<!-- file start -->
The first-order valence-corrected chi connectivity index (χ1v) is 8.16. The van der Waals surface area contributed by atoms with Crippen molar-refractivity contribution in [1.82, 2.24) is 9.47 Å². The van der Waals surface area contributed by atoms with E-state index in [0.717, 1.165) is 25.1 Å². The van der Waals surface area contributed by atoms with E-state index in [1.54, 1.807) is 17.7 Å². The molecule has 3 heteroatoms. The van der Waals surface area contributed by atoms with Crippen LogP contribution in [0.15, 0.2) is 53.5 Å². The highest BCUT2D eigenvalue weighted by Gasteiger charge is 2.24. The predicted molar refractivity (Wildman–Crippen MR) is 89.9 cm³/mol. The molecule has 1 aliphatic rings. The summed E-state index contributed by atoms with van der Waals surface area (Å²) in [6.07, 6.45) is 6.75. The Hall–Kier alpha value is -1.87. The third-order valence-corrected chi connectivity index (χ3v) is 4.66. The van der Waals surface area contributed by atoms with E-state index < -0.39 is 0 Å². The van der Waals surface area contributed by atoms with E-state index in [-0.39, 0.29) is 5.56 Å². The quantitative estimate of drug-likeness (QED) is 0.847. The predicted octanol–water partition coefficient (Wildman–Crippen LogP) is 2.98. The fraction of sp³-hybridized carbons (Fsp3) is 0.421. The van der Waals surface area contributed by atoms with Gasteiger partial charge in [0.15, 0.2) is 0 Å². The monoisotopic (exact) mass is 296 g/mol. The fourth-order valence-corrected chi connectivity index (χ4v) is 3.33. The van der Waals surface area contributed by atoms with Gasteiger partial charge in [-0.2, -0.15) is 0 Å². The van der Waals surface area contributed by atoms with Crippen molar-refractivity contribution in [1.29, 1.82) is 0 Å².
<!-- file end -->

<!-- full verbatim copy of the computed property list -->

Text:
The first-order valence-corrected chi connectivity index (χ1v) is 8.16. The van der Waals surface area contributed by atoms with Crippen molar-refractivity contribution in [1.82, 2.24) is 9.47 Å². The van der Waals surface area contributed by atoms with E-state index in [0.717, 1.165) is 25.1 Å². The van der Waals surface area contributed by atoms with E-state index in [1.54, 1.807) is 17.7 Å². The molecule has 3 heteroatoms. The van der Waals surface area contributed by atoms with Crippen LogP contribution in [0.15, 0.2) is 53.5 Å². The highest BCUT2D eigenvalue weighted by Gasteiger charge is 2.24. The predicted molar refractivity (Wildman–Crippen MR) is 89.9 cm³/mol. The molecule has 1 aliphatic rings. The summed E-state index contributed by atoms with van der Waals surface area (Å²) in [6.07, 6.45) is 6.75. The Hall–Kier alpha value is -1.87. The third-order valence-corrected chi connectivity index (χ3v) is 4.66. The van der Waals surface area contributed by atoms with E-state index < -0.39 is 0 Å². The van der Waals surface area contributed by atoms with E-state index in [-0.39, 0.29) is 5.56 Å². The quantitative estimate of drug-likeness (QED) is 0.847. The predicted octanol–water partition coefficient (Wildman–Crippen LogP) is 2.98. The fraction of sp³-hybridized carbons (Fsp3) is 0.421. The van der Waals surface area contributed by atoms with Gasteiger partial charge in [0.15, 0.2) is 0 Å². The monoisotopic (exact) mass is 296 g/mol. The fourth-order valence-corrected chi connectivity index (χ4v) is 3.33. The van der Waals surface area contributed by atoms with Gasteiger partial charge in [-0.2, -0.15) is 0 Å². The van der Waals surface area contributed by atoms with Crippen molar-refractivity contribution in [1.29, 1.82) is 0 Å².